"Will retreating from this climb save my life or just make me feel like a wuss?"


topher


Sep 1, 2002, 7:50 PM
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start with hick and doing lote of hard 4th class hikes. then get good at trad, find some one who knows what there doing become freinds, climb with them, bye lots of gear and a way you go.


tradguy


Sep 5, 2002, 10:53 AM
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I took a class once 4 or 5 years ago from Colorado Mountain School and found it to be really good. I think it was 2 days of class, and then a 1 day climb. Living in Iowa at the time, I found it to be extremely helpful, because, while I had read all about the various mountaineering skills of self-arrest, crevasse rescue, avalanche evaluation, beacon searches, etc, in "Freedom of the Hills", I was just never able to practice them out there in the flatlands. I took the course in early May, which seemed like a really good time because the weather was fairly stable, but there was still alot of snow in RMNP. Our one day climb was really cool, because myself and a friend who went with me convinced the lead guide to take he and I up a more technical, difficult line than the rest of the class.


estebandb


Sep 6, 2002, 1:15 PM
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I used to be able to "go out and get it" when i lived in Ecuador (climbed a 5910m!) NOw I live inrhode island and is damn flat. if you have the money and time i think colorado would be the closest place that ive been, at least.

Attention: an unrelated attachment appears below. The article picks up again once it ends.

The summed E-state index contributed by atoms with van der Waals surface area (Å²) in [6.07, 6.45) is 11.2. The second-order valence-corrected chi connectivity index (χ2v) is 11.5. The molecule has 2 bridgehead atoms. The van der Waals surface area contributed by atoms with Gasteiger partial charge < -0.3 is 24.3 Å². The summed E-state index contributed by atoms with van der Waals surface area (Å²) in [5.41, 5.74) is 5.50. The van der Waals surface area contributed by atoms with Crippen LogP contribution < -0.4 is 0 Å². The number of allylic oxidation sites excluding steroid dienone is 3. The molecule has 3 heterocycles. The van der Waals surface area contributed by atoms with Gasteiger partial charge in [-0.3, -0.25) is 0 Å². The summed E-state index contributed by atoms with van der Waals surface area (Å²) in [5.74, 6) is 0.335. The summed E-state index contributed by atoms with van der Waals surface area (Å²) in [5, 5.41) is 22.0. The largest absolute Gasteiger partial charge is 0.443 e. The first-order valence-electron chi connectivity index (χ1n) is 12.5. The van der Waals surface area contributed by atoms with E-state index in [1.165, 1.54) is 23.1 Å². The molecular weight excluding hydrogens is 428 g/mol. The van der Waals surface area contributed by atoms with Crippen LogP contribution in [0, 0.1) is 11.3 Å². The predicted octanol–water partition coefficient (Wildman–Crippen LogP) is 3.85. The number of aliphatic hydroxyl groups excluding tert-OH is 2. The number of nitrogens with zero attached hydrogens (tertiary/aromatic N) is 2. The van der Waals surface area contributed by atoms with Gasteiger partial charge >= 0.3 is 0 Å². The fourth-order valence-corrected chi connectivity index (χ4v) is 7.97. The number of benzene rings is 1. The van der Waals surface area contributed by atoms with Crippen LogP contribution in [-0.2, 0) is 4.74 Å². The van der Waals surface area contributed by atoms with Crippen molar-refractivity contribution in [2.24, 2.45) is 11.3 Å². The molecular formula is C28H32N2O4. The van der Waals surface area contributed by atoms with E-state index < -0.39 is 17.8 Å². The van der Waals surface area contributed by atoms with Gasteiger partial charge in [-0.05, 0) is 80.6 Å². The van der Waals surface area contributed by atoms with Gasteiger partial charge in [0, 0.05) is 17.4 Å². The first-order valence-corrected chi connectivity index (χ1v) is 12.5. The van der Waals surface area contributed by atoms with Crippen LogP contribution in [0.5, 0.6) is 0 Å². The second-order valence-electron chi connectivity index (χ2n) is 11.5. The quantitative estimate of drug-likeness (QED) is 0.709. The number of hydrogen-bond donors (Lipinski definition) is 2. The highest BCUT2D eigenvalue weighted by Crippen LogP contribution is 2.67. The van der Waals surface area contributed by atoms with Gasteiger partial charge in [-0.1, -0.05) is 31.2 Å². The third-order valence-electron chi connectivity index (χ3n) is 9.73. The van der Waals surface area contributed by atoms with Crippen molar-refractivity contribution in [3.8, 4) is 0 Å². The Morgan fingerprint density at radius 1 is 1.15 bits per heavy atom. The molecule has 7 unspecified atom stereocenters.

astone:
i agree. u have to have enough experience, or be with someone who has, as to know when u either retreat or keep up. It's a tough choice, but i'll rather wonder if i coulve made it until i try iy again, rather than killing myself for being stubborn


Peace

[ This Message was edited by: estebandb on 2002-09-06 13:16 ]


CameronCurtis


Nov 23, 2011, 10:56 AM
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Re: [arp30] Alpine and Mountaineering [In reply to]
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The OPs original question is what I'm looking to have answered, but since he wasn't very specific the answers he got don't even begin to answer it for me. So allow me to elaborate:

I have no Trad experience, but I am not looking to climb at that level yet anyway. I understand that 4th class routes would be the way to go, but I'm interested in climbing them this fall/winter. I live in Washington, so climbing is definitely near, however I guess my biggest concern would be avalanches and glaciers (unlikely), among weather factors too.

Is this an accurate statement? And if so, is what I described reasonably safe to attempt without a guide or professional instruction, (maybe after reading freedom of the hills and doing follow up research on particular locations based off of that book?) I would have a partner with no experience as well.

Simplified version:
Can I climb something that might need an axe, without getting myself killed?

And if so, what would you suggest I do, keeping in mind I cannot pay for professional instruction, or even hassle a mentor for his time, since I work such a chaotic schedule.


thatguyat99


Nov 29, 2011, 7:57 PM
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Re: [CameronCurtis] Alpine and Mountaineering [In reply to]
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There are just too many variables involved in climbing to not have some sort of instruction or direction from someone experienced. While Freedom of the Hills is a great tome of knowledge for many aspects of climbing it is not an instructional how to book.
When I wanted to gain mountaineering experience I took a NOLS course there in Washington. For 17 days we were on a glacier learning self arrest, how to build anchors in snow and ice, crevasse rescue, route finding, objective hazard evaluation, etc... Expensive? Yes. Time consuming? Yes. Worth it? Yes.
Hire a guide, take a course, find an experienced partner willing to teach...Your health and your life are worth it.


(This post was edited by thatguyat99 on Nov 29, 2011, 7:59 PM)